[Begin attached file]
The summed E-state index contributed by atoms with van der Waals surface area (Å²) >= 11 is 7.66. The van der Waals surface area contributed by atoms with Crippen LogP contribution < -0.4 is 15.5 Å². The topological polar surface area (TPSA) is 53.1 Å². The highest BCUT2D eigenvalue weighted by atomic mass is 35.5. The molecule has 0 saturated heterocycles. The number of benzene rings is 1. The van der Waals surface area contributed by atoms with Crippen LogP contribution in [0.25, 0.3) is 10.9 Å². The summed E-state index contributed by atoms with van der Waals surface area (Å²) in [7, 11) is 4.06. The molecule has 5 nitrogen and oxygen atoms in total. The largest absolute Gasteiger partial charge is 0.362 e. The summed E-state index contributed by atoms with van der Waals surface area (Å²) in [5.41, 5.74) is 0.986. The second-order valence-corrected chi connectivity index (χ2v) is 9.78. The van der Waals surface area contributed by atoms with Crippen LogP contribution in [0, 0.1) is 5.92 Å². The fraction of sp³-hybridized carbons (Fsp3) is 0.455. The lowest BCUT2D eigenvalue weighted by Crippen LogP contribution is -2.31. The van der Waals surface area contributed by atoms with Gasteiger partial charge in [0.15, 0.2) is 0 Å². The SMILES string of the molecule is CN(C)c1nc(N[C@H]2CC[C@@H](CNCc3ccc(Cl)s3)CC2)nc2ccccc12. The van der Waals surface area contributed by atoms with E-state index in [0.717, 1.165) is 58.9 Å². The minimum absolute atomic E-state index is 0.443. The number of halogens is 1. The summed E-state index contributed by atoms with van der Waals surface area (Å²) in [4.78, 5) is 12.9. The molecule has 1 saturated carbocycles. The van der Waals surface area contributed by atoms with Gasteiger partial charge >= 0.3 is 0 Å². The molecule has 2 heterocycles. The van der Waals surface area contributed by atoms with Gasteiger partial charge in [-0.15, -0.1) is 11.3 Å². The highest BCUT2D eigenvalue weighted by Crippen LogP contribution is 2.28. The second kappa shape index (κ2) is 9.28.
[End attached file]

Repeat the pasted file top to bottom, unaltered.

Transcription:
The summed E-state index contributed by atoms with van der Waals surface area (Å²) >= 11 is 7.66. The van der Waals surface area contributed by atoms with Crippen LogP contribution < -0.4 is 15.5 Å². The topological polar surface area (TPSA) is 53.1 Å². The highest BCUT2D eigenvalue weighted by atomic mass is 35.5. The molecule has 0 saturated heterocycles. The number of benzene rings is 1. The van der Waals surface area contributed by atoms with Crippen LogP contribution in [0.25, 0.3) is 10.9 Å². The summed E-state index contributed by atoms with van der Waals surface area (Å²) in [7, 11) is 4.06. The molecule has 5 nitrogen and oxygen atoms in total. The largest absolute Gasteiger partial charge is 0.362 e. The summed E-state index contributed by atoms with van der Waals surface area (Å²) in [5.41, 5.74) is 0.986. The second-order valence-corrected chi connectivity index (χ2v) is 9.78. The van der Waals surface area contributed by atoms with Crippen LogP contribution in [0, 0.1) is 5.92 Å². The fraction of sp³-hybridized carbons (Fsp3) is 0.455. The lowest BCUT2D eigenvalue weighted by Crippen LogP contribution is -2.31. The van der Waals surface area contributed by atoms with Gasteiger partial charge in [0.15, 0.2) is 0 Å². The SMILES string of the molecule is CN(C)c1nc(N[C@H]2CC[C@@H](CNCc3ccc(Cl)s3)CC2)nc2ccccc12. The van der Waals surface area contributed by atoms with E-state index in [0.717, 1.165) is 58.9 Å². The minimum absolute atomic E-state index is 0.443. The number of halogens is 1. The summed E-state index contributed by atoms with van der Waals surface area (Å²) in [4.78, 5) is 12.9. The molecule has 1 saturated carbocycles. The van der Waals surface area contributed by atoms with Gasteiger partial charge >= 0.3 is 0 Å². The molecule has 2 heterocycles. The van der Waals surface area contributed by atoms with Gasteiger partial charge in [-0.15, -0.1) is 11.3 Å². The highest BCUT2D eigenvalue weighted by Crippen LogP contribution is 2.28. The second kappa shape index (κ2) is 9.28.